California Employment Law Basics

California employment law covers a broad range of topics, but the underlying theme is that each piece of legislation is in place to protect workers in Glendale, Los Angeles and everywhere else in the state. The laws cover things like minimum wage, meal and rest breaks, and overtime pay, as well as salary classifications (contractor vs. employee) and several other aspects of working for pay in California.

California Employment Law: The Basics

Each of the laws that California employers must follow comes from the federal government, the state government, or local governments. When there’s a dispute about which law employers are supposed to follow, it usually comes down to the law that provides the broadest protections or benefits to employees. For example, the federal minimum wage law says that minimum wage is $7.25 per hour – but California’s minimum wage law says that it’s $10.50 per hour, so that’s the law courts will enforce (California’s law provides the broadest benefits to employees, in this case).

Minimum Wage

Employers must pay employees minimum wage or more, and they must pay the minimum wage for the state of California (not federal minimum wage).

This table shows California’s current minimum wage and its scheduled increases, which will go into effect on January 1 each year until 2023.

Year25 Employees or Fewer26 or More Employees
2017$10/hour$10.50/hour
2018$10.50/hour$11/hour
2019$11/hour$12/hour
2020$12/hour$13/hour
2021$13/hour$14/hour
2022$14/hour$15/hour
2023$15/hour

 

Meal and Rest Breaks

Employers in California have to provide workers with meal breaks and rest breaks. There are different requirements for each, but this table shows what employers must provide in each situation.

Shift LengthBreaks Mandated by Law
3.5 – 6 hours10 minute rest break
6 – 10 hoursTwo 10-minute rest breaks
5 hours +One 30-minute meal break
10 hours +Two 30-minute meal breaks

 

Overtime Pay

Many employees who work over a certain number of hours are entitled to overtime pay. The amount each person is entitled to is referred to as either time and a half or double time.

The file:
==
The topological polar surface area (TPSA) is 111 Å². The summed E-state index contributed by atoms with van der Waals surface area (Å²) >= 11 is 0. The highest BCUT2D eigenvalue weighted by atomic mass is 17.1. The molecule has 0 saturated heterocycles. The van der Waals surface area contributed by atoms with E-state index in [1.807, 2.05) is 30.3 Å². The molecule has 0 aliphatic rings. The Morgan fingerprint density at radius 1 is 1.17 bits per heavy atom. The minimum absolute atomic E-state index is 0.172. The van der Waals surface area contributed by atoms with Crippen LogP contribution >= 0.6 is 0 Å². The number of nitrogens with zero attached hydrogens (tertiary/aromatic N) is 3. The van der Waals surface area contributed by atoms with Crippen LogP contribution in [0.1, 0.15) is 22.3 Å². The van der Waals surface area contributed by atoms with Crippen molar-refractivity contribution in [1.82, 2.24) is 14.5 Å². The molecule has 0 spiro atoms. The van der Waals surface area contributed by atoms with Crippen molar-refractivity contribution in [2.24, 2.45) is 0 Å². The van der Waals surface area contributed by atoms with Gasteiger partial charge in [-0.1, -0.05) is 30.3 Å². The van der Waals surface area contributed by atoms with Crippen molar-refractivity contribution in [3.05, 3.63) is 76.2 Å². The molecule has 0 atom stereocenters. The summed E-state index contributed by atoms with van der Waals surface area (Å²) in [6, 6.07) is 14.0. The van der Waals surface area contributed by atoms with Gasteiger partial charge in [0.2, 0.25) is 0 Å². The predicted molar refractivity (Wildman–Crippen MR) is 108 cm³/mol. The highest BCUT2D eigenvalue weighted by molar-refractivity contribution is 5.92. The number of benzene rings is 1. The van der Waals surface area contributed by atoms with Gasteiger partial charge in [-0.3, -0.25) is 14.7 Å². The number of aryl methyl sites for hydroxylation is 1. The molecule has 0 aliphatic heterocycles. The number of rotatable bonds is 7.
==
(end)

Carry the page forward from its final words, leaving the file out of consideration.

Time and a half is the employee’s regularly hourly rate of pay plus half the regular hourly rate (so if the employee’s hourly rate is $20 per hour, and he or she is entitled to time and a half, the employee will receive $30 per hour).

Double time is twice the employee’s hourly rate (so if the employee’s hourly rate is $20 per hour, and he or she is entitled to double time, the employee will receive $40 per hour).

This table shows when time and a half and overtime pay kick in for California employees.

Hours WorkedRate
8 or more per dayTime and a half
40 or more per workweekTime and a half
7th consecutive day in one workweekTime and a half
12 or more per dayDouble time
Over 8 hours on the 7th consecutive day in a workweekDouble time

 

Contractors vs. Employees

California employment law says that the way employees are paid and receive benefits in the state of California depends on their salary classification, whether they’re an employee or a contractor. A contractor is a person or company that undertakes a contract to provide materials or labor to perform a service or do a job, and an employee is a person employed for wages or a salary… but there are more differences between the two than that. (Learn more about the differences between contractors and employees now.)

Has Your Employer Violated Your Rights Under California Employment Law?

If you believe your employer has violated your rights or gone against California employment law, you could be entitled to financial compensation.

Call an experienced Glendale employment lawyer right now for a free employment law consultation on your case. We’re available at 818-617-9713 or 800-774-4163, and the sooner you get in touch with us, the sooner we can start to help you get the compensation you deserve.